Jay Lake (jaylake) wrote,
Jay Lake

[personal] Cancer, privilege and dialect

I was thinking yesterday about privilege and experience in our society, specifically in the context of my cancer journey. It's an interesting intellectual trail, at least to me. Most of this is stuff I've said before, but this iteration of my thoughts gave these ideas and this personal history of mine some added dimensionality.

Both on the face of it and deep down, I am the beneficiary of most forms of transparent privilege in contemporary American society. I'm white, male, slightly taller than average, with a short English name and a college education. To put it in one framing, I am a card-carrying birthright member of the patriarchy. To put it in another framing, I fit into many people's default conception of responsible authority. As I've sometimes joked, if I were 50 pounds lighter and $500,000 richer, I would be The Man. (Well, and maybe dress a little more formally and wear a little less ink on my skin.)

This privilege shows up in everything from the way I'm treated at shop counters to my well-paying high tech job. And believe me, I'm very, very aware of that. I try quite hard to not leverage my position in society when that's under my control. There are surely far more places where it is not only not under my control, but completely invisible to me. That's why they call it "privilege", after all.

Yet even in those terms, I'm not quite what I appear to be on the surface. There are some important invisible differences. Born and raised overseas, I'm a Third Culture Kid, which gives me a worldview fairly lateral to that of the average American white dude of my generation. As a survivor of sexual abuse in my early grade school years, I embody psychological, emotional and sexual characteristics that aren't reflective of a stereotypical middle class upbringing. As a long-time sufferer from chronic depression (roughly age 12 through age 25), including one hospitalization for a suicide attempt, I have a nonstereotypical mental health history. And though I am a straight-identified cis-gendered man, my sexuality is a lot more complex and dimensional that the heteronormativity implied by those labels.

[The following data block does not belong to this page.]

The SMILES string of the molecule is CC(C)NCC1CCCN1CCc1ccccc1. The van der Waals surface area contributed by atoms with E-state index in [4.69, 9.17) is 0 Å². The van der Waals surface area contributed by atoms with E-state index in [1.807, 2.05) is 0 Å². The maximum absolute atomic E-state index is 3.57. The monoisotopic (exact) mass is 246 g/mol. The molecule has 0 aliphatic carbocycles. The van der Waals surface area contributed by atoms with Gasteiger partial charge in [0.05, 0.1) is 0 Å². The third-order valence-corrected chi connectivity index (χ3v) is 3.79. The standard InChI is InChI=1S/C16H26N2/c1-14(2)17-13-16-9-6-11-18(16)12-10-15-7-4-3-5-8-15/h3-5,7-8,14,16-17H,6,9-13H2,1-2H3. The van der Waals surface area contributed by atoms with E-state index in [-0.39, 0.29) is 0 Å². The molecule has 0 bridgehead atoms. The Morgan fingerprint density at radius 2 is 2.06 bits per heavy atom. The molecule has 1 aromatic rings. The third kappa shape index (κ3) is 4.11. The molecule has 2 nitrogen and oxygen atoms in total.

None of that stuff is visible from a casual encounter with me, nor can it be discerned in most of what's written about me on the Internet. Yet those experiences and aspects strongly inform who I am. Even so, they're pretty holistically a part of me. I don't have a special sense of identification as an "abuse survivor" or a "Third Culture Kid" or whatever. They're just me. An inherent component of my acculturation and socialization.

Cancer, on the other hand, has been very different.

For the first time in my life, I've had a major portion of my privilege revoked. That's the privilege of being healthy (and not having to worry about my continued health). Like most forms of privilege, it's invisible to the people who possess it. The privilege of health was certainly invisible to me until I lost it. While I wouldn't pretend for a moment to complain that the chronically ill are an oppressed minority, we do pay huge prices for our conditions. Many of those prices aren't obvious outside the privacy of our own lives, and many of them unappreciated or misunderstood by others.

As a simple and obvious example, the entire conservative framing of the debate around healthcare reform is profoundly insulting to someone who actually has to deal with pre-existing conditions, out of pocket payments, lifetime treatment caps and end-of-life issues. You're worried about Sarah Palin's completely fictional death panels? Try an insurance company's policy review process sometime. The private market is not your friend once you become a net healthcare consumer. As we all do, eventually.